For this week’s post, I thought we might look at the creative personality. Are the old “saws” true? Do you have to suffer for your art? Are we all a little mad from our obsession? Basically, are we in some way different from the others? Is artist a magical gift/curse that is only given to a few?
Sunflowers Vincent Van Gogh
Certainly Van Gogh suffered from isolation and rejection; and probably some sort of physical or mental disorder. However, the art he made gave meaning to his life. It may have been the only meaning in his life. To quote from”Creativity for Life” by Eric Maisel based on the Schizophrenia Scale of the MMPI studies: “Let’s ponder for a moment the sorts of questions that distinguished between artist and schizophrenics. Asked if they preferred daydreaming to doing anything else, they tended to say yes. Asked if they felt understood, they tended to answer no…… These are only a few items on the scale. Among the remaining questions are one that probe for eccentricities, delusions and the like. It does not surprise us to find that artist tend to show slight elevations on the scale. For the artist is intensely involved with her own thoughts, feels occasionally misunderstood, injured, and isolated enough to begin to climb the scale.” Are we to assume from this we are a different breed?
Spirit of the Dead Watching Paul Gauguin
Gauguin felt so encumbered by his family and the society in which he lived that he left them all to travel to Tahiti. There he felt he could be dedicated to his art in a way that was not available to him in polite society. He was allowed to explore imagery that gave him hope for a new way of life. Of course, he abdicated his responsibility to his family, felt no one understood what he was trying to accomplish but now he is lauded for the work. Have any of us ever longed for this type of isolated, intense period of work? To thumb our noses at the accepted norm for art and do only the work that is important to us? Are we so worried about getting into shows that we do only what is in vogue with jurors or collectors?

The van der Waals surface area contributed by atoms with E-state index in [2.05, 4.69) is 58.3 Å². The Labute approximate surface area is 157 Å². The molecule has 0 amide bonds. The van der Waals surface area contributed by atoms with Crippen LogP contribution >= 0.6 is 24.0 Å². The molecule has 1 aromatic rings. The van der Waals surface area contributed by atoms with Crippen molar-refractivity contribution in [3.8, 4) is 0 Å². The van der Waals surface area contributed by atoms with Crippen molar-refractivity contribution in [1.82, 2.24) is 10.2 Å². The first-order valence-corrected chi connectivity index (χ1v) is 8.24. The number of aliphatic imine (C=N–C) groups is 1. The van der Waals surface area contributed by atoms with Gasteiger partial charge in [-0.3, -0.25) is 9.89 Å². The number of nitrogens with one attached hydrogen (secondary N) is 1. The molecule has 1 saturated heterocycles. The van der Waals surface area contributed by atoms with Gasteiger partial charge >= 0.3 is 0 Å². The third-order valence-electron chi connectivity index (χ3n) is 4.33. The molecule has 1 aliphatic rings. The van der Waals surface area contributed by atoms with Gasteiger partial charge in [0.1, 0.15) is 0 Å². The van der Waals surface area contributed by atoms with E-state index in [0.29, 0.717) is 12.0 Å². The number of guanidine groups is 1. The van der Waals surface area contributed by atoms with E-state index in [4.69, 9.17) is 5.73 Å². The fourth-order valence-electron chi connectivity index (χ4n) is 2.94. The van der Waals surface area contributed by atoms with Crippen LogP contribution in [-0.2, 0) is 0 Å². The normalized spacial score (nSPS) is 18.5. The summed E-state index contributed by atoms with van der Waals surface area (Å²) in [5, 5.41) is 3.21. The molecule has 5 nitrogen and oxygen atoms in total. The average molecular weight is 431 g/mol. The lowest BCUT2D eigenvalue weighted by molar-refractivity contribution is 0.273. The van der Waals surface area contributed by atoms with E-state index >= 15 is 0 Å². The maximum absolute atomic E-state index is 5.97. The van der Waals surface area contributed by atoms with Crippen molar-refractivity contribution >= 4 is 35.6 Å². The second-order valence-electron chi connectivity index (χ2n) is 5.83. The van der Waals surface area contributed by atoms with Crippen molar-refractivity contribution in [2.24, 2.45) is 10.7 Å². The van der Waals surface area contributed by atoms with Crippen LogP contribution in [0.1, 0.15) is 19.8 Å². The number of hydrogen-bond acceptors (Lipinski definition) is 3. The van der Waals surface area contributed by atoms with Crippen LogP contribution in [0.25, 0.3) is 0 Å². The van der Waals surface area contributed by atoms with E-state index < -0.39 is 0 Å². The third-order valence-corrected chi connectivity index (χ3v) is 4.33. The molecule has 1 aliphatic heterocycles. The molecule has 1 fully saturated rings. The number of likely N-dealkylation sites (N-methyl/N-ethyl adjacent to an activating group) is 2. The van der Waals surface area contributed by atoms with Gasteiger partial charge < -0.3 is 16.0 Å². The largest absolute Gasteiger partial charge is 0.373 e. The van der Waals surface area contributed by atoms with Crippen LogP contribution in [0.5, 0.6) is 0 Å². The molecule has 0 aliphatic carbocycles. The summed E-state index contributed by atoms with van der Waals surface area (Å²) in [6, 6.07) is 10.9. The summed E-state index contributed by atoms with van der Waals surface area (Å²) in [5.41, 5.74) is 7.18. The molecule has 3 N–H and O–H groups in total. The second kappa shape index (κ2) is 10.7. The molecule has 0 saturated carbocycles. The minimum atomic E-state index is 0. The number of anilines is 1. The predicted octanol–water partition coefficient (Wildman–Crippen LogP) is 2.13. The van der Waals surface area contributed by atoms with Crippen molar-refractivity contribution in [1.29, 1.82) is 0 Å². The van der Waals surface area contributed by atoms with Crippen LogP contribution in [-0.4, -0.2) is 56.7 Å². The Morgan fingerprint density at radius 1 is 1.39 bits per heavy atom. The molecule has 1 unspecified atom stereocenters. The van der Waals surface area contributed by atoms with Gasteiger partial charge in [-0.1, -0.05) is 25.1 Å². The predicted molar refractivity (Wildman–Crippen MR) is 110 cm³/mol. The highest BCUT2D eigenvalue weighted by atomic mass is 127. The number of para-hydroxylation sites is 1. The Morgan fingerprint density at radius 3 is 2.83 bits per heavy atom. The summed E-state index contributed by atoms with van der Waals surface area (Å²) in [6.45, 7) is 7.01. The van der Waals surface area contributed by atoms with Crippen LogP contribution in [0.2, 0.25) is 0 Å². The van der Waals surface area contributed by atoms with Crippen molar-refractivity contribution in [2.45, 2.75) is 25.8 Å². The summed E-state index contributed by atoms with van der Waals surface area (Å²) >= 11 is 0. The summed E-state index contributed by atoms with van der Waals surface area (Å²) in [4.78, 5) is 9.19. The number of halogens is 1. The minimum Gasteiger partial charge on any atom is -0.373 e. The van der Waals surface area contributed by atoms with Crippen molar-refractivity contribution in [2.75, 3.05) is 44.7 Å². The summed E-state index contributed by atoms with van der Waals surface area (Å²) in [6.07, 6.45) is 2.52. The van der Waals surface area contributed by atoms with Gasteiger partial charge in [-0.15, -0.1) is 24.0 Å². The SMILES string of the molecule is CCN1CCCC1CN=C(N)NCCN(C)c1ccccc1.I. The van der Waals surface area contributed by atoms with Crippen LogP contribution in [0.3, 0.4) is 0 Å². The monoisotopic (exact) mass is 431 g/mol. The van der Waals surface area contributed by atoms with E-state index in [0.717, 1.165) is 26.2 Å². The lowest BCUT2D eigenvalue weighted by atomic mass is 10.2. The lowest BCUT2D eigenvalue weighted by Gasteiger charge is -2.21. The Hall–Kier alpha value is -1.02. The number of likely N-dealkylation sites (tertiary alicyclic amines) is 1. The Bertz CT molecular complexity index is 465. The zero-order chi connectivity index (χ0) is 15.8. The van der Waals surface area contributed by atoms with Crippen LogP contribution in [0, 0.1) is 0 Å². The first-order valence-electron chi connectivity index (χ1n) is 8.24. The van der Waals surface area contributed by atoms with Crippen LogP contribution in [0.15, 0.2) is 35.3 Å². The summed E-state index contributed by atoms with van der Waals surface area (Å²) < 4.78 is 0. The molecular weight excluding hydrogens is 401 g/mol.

These are just two examples of rebellious artist. The list is long: Picasso, Pollock, Cocteau and on and on. However, my feelings are these are still issues we are dealing with today. To create a style, solid body of work, there are times we must isolate ourselves in the studio. We are required to daydream, to become lost in our own thoughts in order to discover the imagery that reveals us as artist. Occasionally, we must go against the accepted norms of the times we live in to give meaning to our work. Indeed, making meaning for ourselves is the ultimate responsibility for an artist….there are already enough Thomas Kincades.
While we would all love to constantly get acceptance letters; we must go through the rejection letters from shows, galleries or our own peer group. Is is possible that we have more in common with the rebels than we realize?
The She Wolf Jackson Pollock
For all his success, Pollock was never secure. Thinking he never measured up, he was driven to drink. His addiction effected his ability to produce work. No matter how Lee Krasner tried to save him, he was driven to self-destruction. Is obsession a good thing? Possibly if he had been secure enough to ignore reviews and trust his own vision, his obsession would have turned from negative to positive. Certainly clinical obsession is a disorder that needs treatment, but the drive to create is an obsession we all live with daily.
After some thought about this “divine madness” of being creative, my conclusion is that we all share a taste of these conditions. We are obsessed, driven. We need to daydream even in the presence of others. Being isolated in the studio feeds our soul and brings forth new work we might have never created. Going against the grain of society is our responsibility, if not artist whatever their media who will. Just some food for thought